No, Mr. Mayor. You may not copyright city council meeting videos.

August 24, 2015 by
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Judge Rules That Inglewood, California Cannot Copyright Public Videos Slashdot (August 24, 2015).

Recently a judge ruled in California that the city of Inglewood cannot hold copyrights of videos of public city council meetings which they published on their YouTube account and thus cannot sue individuals for copyright infringement for using them. In several YouTube videos, Joseph Teixeira, a resident of Inglewood, California, criticized the mayor, James Butts. Under the account name Dehol Truth, Teixeira took city council meetings posted on their YouTube account and edited them to make pointed criticisms about the mayor.


One Comment on No, Mr. Mayor. You may not copyright city council meeting videos.

  1. Richard Pearce-Moses on Mon, 24th Aug 2015 10:05 am
  2. Interesting. I contacted Georgia Harper (UT Austin and expert on copyright) about whether Arizona state documents were protected by copyright. Her response was that under the current system, the works are necessarily protected by copyright the moment the expression is fixed in a medium. Federal publications are not protected by they are placed in the public domain explicitly in 17 USC, but that does not apply to states.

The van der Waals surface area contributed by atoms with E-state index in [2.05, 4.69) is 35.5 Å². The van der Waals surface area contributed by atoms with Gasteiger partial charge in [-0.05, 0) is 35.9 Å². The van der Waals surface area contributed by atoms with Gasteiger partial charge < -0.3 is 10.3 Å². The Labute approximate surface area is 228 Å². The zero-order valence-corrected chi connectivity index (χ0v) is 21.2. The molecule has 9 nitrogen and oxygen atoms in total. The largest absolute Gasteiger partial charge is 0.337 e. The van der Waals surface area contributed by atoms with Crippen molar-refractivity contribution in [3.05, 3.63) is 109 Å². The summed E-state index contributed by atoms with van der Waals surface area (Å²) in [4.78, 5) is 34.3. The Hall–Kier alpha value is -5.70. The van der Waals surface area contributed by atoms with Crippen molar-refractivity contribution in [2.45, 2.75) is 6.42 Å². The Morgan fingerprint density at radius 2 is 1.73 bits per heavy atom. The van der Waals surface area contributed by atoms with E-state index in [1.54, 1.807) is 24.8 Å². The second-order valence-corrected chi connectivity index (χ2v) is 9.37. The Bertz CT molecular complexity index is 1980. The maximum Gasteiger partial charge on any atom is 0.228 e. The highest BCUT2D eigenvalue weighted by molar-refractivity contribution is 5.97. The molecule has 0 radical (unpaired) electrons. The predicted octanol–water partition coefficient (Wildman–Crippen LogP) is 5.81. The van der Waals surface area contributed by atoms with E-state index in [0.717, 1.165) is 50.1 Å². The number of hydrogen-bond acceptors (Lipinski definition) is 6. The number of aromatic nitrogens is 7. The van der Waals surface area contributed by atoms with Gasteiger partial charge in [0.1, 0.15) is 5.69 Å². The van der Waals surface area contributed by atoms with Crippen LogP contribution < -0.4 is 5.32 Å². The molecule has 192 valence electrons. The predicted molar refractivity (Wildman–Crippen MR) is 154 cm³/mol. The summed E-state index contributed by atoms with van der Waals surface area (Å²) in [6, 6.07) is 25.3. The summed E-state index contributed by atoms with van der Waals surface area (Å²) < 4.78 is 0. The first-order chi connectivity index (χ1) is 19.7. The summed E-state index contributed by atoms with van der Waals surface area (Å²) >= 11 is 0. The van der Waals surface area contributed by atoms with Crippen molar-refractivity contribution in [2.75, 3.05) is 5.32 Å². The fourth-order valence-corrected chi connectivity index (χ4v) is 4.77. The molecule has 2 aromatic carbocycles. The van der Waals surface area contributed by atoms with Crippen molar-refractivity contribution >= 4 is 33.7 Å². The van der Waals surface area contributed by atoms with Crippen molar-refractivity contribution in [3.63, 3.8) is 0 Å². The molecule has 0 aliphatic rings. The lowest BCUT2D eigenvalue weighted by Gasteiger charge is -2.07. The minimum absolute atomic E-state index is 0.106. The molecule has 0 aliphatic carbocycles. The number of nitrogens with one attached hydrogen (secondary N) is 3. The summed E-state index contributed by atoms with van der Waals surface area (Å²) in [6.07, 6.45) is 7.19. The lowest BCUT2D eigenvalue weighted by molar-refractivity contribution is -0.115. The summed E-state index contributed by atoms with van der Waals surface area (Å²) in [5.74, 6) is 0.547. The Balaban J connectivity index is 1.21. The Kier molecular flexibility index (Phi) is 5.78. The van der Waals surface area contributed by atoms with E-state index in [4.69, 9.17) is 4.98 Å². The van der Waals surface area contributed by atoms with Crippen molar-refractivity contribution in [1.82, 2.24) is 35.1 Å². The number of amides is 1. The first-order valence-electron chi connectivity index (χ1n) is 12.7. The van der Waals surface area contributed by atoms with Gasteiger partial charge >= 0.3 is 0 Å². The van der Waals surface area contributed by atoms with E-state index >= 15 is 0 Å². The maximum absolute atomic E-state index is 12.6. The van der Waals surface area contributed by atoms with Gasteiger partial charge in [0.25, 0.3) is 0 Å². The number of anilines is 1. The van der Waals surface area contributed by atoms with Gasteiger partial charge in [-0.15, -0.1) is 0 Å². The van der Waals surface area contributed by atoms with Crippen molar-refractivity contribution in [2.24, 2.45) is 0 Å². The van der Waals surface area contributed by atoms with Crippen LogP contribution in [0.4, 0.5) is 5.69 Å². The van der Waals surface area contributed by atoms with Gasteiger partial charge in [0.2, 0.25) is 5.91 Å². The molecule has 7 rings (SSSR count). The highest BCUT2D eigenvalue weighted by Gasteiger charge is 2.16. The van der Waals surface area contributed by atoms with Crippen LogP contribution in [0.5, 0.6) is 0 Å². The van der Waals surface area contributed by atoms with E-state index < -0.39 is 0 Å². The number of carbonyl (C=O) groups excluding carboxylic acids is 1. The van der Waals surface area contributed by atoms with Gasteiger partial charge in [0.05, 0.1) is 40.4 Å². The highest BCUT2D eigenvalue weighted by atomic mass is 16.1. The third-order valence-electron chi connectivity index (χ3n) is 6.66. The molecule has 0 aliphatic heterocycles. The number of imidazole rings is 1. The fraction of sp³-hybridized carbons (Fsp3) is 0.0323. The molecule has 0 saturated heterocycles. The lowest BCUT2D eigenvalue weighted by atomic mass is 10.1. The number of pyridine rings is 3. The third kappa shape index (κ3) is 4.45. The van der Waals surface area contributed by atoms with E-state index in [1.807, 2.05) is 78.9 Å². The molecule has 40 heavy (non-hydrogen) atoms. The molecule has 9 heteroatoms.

Public records face another consideration, though. Even though protected by copyright (in theory), they are covered by public records laws and the greater good of the public’s right to know may serve as a legitimate fair use argument.

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